DOI: 10.1101/492603Dec 10, 2018Paper

Animal virus ecology and evolution are shaped by the virus host-body infiltration and colonization pattern.

BioRxiv : the Preprint Server for Biology
Jan Slingenbergh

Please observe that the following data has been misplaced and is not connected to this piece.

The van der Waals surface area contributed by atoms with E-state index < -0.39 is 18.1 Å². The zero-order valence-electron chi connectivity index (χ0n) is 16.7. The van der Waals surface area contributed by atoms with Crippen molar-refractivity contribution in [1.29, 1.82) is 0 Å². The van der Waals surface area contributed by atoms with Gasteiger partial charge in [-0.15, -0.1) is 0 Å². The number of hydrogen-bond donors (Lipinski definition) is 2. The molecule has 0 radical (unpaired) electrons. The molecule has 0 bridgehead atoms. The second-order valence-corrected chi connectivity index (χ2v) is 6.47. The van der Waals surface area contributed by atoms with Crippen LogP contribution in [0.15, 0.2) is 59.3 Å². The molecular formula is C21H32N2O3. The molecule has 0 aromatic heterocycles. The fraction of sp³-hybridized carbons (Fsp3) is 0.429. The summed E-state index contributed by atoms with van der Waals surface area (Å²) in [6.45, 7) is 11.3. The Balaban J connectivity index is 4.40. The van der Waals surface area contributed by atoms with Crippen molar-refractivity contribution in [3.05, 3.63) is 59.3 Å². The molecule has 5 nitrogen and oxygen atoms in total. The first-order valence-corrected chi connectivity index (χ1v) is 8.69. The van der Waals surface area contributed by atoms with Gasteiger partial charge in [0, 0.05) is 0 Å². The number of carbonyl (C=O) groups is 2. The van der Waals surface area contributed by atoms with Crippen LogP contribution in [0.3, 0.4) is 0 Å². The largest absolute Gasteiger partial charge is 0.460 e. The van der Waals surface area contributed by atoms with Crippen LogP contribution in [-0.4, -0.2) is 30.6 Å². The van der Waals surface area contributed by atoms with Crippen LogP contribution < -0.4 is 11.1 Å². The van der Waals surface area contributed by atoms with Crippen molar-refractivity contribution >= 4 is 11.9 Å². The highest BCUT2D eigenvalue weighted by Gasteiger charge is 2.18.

Abstract The current classification of animal viruses primarily relates to the virus molecular world, the genomic architecture and the corresponding host-cell infection cycle. This virus centered perspective does not make allowance for the precept that virus fitness hinges on the virus transmission success. Virus transmission reflects the infection-shedding-transmission dynamics and, with it, the organ system involvement and other, macroscopic dimensions of the host environment. This study examines the transmission ecology of the world main livestock viruses, 36 in total, belonging to eleven different families, and a mix of RNA, DNA and retroviruses. Viruses are virtually ranked in an outer- to inner-body fashion, based on the shifting organ system involvement and associated infection-shedding-transmission dynamics. As a next step, this ranking is disentangled with the aim to contrast two main host ecologies, poultry plus pig production and ruminant plus equine husbandry, as well as to create a distinction among the RNA, DNA and retroviruses, also ranked in an outer- to inner-body fashion. Spearman correlation reveals the matches among these various virus traits, as pertaining to the two host-ecologies, four infection-shedding-...Continue Reading

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